Things are ugly in the oilpatch. But they’re especially ugly if you’re a man. Most of all, if you’re a man who hasn’t graduated high school.
In the final two months of 2015, the unemployment rate for Alberta men was higher than the Canadian average for the first time since 1989.
Male unemployment in Alberta more than doubled within a year. It hasn’t been this high since 2009.
Alberta’s male unemployment rate is now higher than those of B.C., Saskatchewan, Manitoba and — this one hurts — Ontario.
At the same time, the number of Albertans receiving EI has also risen — from 28,790 to 57,980 within a year.
Again, it gets grimmer for men: The percentage of working Alberta men receiving EI almost tripled in 12 months.
And that’s only the unemployed people who qualify for EI. In Alberta, that’s barely a third of the total number of people who are out of work.
We’re also seeing different employment situations in Alberta’s biggest cities.
Unemployment has risen in both Calgary and Edmonton, but much more dramatically in Cowtown — from 4.6 per cent in November, 2014 to 7 per cent in December, 2015.
Edmonton, on the other hand, had a much smaller jump – from 5.2 per cent unemployment in November, 2014 to 6.2 per cent last month.
Alberta’s Treasury Board chalked up that divergence to a combination of public-sector jobs, and steep declines in Calgary’s transportation, scientific and technology sectors.
But most Edmonton industries fared better last year, the board noted on Twitter Friday.
Calgary’s “economy was hit harder by oil prices because of the higher concentration of energy-related activity.”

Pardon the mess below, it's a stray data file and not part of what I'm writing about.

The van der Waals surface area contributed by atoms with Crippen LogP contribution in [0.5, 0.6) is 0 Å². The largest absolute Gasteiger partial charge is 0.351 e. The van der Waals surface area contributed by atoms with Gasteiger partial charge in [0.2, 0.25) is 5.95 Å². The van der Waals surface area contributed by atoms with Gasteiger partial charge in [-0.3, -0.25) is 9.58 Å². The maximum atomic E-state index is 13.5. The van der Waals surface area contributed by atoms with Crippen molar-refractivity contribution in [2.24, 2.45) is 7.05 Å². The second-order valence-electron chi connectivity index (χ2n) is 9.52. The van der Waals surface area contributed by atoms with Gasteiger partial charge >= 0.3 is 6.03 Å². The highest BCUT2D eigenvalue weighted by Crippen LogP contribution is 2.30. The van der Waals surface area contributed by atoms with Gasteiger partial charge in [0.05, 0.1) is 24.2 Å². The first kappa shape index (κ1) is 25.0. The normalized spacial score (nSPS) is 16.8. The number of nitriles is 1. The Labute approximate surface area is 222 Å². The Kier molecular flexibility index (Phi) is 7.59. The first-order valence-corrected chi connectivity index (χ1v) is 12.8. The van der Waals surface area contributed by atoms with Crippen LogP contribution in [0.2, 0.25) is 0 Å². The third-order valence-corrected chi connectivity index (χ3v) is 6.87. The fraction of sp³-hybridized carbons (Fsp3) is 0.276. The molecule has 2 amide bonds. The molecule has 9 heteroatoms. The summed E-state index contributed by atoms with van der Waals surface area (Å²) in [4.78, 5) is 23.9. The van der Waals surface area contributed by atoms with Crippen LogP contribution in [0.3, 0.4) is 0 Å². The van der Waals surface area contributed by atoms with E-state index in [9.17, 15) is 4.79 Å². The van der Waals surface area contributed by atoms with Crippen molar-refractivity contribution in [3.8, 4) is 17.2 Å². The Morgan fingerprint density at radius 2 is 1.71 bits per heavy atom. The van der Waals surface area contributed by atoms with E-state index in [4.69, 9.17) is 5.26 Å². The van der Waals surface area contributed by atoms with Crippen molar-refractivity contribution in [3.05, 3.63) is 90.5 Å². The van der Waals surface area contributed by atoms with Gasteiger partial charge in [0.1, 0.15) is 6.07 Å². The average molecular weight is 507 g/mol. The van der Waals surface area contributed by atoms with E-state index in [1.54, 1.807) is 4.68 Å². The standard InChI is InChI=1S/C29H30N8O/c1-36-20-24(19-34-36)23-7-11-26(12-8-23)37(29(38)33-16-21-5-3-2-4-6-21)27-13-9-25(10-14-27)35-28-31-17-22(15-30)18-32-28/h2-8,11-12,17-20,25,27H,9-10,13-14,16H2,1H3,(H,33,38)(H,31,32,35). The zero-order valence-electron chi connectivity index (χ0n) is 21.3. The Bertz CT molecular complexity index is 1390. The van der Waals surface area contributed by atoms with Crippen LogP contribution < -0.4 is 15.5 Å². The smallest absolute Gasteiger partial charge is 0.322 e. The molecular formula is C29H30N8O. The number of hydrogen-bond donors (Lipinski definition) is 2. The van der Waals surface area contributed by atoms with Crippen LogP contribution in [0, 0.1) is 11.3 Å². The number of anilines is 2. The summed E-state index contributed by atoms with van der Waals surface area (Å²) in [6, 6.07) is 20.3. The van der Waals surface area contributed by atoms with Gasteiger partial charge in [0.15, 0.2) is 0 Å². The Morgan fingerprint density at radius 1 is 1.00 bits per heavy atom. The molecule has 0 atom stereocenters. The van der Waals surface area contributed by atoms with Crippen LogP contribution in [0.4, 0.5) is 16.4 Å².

The people hit hardest by Alberta’s downturn are men with some high school education — almost one in five (17 per cent) were unemployed as of December, 2015. If you had a high school diploma, your chances of getting a job become way better: 9.2 per cent of Alberta men who’d graduated from high school were out of work and looking for a job last month.
Interestingly, the high school gap is significantly greater in Alberta than elsewhere in Canada, where the unemployment rate for people with some high school is lower (14.8 per cent) and the unemployment rate for high school grads slightly higher (9.3 per cent).
And women in Alberta, while their unemployment rates have risen over the past couple of years, are doing significantly better — unemployment-wise, at least — than their male counterparts. Women of all education levels were less likely to be out of a job and looking for work than men in the province.
In fact, women with high school diplomas boasted lower unemployment rates than men with university degrees.
All that said, Alberta’s no basket case: Its overall unemployment rate remains a smidgen below the national average (albeit above both Ontario and B.C.).
But if oil prices don’t start moving upward — or at least stop tanking — soon, the provincial government’s books may be in serious trouble.
As University of Calgary economist Trevor Tombe has noted, the province’s revenue streams are far less diversified than the province’s economy.
“If the price of oil stays at its current level,” he said last month, “the only way to eliminate the deficit would be to have very tight spending restraints or spending cuts. … That’s not ideal.”
Or, of course, Alberta could do what every other province has done, and what numerous economists argue makes the most economic sense, and that’s put a sales tax in place.
But Premier Rachel Notley preemptively ruled that out.
“As an economist I think it’s quite a sensible policy option that should be considered and should be discussed in a responsible and respectful way,” Tombe said.
But “there’s something that makes a sales tax politically difficult. And I’m not sure what that is.”
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